Appellant argues that he should get a new trial because the prosecutor made prejudicial closing remarks. Before examining the remarks, we first note that, contrary to the Commonwealth's suggestion, appellant did not waive his right to object to the remarks by waiting until immediately after the prosecutor had finished his closing to the jury. Where the content of the remarks was paraphrased, where the Commonwealth does not dispute the accuracy of the paraphrase, and where the trial judge treated the objection as timely, the objection will not be held to have been waived. Commonwealth v. Hughes, 477 Pa. 180, 383 A.2d 882 (1978); Commonwealth v. Gilman, 470 Pa. 179, 368 A.2d 253 (1977).

Appellant objected to the prosecutor noting that no defense was presented. Assuming that such a comment was impermissible,[2] its prejudicial effect was adequately cured by the court's instructions to the jury:

*405 This presumption of innocence is so commonly known in our law as a Constitutional guarantee that the defendant has no duty, absolutely no duty to present any witnesses in his own behalf or present any testimony in his defense, nor even to take the witness stand, and the fact that he does not do so as he did not do in this case, cannot raise any inference in your mind for that reason as to his guilt or innocence.

N.T. 90.

Appellant also objected that the prosecutor should not have mentioned that the Commonwealth had no right of appeal from a jury verdict of not guilty, because such a statement could have had effect of evoking sympathy for the Commonwealth. Whether the statement would have this effect is perhaps "mere speculation," Commonwealth v. Smith, 477 Pa. 505, 509, 384 A.2d 1202, 1204 (1978) (slip opinion at 4), but in any event, again, any prejudice to appellant was adequately cured by the court's instructions:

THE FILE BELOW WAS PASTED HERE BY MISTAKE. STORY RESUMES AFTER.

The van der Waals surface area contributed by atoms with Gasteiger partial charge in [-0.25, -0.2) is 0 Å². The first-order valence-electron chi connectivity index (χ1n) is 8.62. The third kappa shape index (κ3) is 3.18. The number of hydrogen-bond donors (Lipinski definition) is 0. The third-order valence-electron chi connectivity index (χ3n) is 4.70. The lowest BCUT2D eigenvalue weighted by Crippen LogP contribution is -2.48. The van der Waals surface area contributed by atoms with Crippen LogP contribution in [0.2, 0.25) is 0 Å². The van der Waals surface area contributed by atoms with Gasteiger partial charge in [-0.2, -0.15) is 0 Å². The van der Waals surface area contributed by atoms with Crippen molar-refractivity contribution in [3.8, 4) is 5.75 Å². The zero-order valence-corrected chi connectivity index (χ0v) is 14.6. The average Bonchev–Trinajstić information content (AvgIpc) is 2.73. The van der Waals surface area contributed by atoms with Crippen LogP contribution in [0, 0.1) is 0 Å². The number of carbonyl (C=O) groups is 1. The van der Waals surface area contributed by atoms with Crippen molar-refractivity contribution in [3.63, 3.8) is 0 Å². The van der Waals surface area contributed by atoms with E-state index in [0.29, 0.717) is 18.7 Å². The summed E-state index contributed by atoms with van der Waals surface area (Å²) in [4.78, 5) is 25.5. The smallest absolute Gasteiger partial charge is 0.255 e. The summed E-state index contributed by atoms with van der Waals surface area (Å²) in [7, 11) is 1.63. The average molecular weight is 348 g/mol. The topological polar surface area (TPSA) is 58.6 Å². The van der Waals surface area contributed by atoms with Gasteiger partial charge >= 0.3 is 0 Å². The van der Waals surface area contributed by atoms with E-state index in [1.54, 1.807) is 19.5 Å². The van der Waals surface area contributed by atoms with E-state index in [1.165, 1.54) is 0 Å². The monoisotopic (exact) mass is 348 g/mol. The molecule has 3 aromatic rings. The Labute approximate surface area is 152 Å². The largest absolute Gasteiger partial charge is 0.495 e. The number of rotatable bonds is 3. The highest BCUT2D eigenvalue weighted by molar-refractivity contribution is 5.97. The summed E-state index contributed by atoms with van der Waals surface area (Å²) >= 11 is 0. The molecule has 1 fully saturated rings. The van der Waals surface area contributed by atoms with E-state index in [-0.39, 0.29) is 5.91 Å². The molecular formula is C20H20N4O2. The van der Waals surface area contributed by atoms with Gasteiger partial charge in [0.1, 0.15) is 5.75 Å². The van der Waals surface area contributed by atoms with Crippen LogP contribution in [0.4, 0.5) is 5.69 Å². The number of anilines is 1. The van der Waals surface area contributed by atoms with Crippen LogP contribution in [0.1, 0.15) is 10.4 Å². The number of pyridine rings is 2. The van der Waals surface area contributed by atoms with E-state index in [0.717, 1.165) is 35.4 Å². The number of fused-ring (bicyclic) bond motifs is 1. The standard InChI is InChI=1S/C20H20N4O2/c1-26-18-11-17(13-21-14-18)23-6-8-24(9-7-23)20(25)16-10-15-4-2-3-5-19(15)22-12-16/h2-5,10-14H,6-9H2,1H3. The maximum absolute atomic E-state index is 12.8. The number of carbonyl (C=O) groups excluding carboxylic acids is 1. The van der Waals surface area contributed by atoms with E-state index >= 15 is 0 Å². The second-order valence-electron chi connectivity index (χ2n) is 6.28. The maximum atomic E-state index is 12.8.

It is of no consequence, members of the jury, whether the Commonwealth has the right of appeal of this case or does not have the right to an appeal of this case as to your verdict. In the correct trial posture of this or any other case, that is of absolutely no moment, for we here are dedicated to the task of trying this defendant based upon the evidence here presented. . . .

N.T. 96.

Appellant objected to the prosecutor's characterization of him as a "Fagin of all," (from Dickens' Oliver Twist; an apparent reference to the fact that appellant was 29 and Ostrander, 19; it was the Commonwealth's theory that appellant was the leader in the thefts).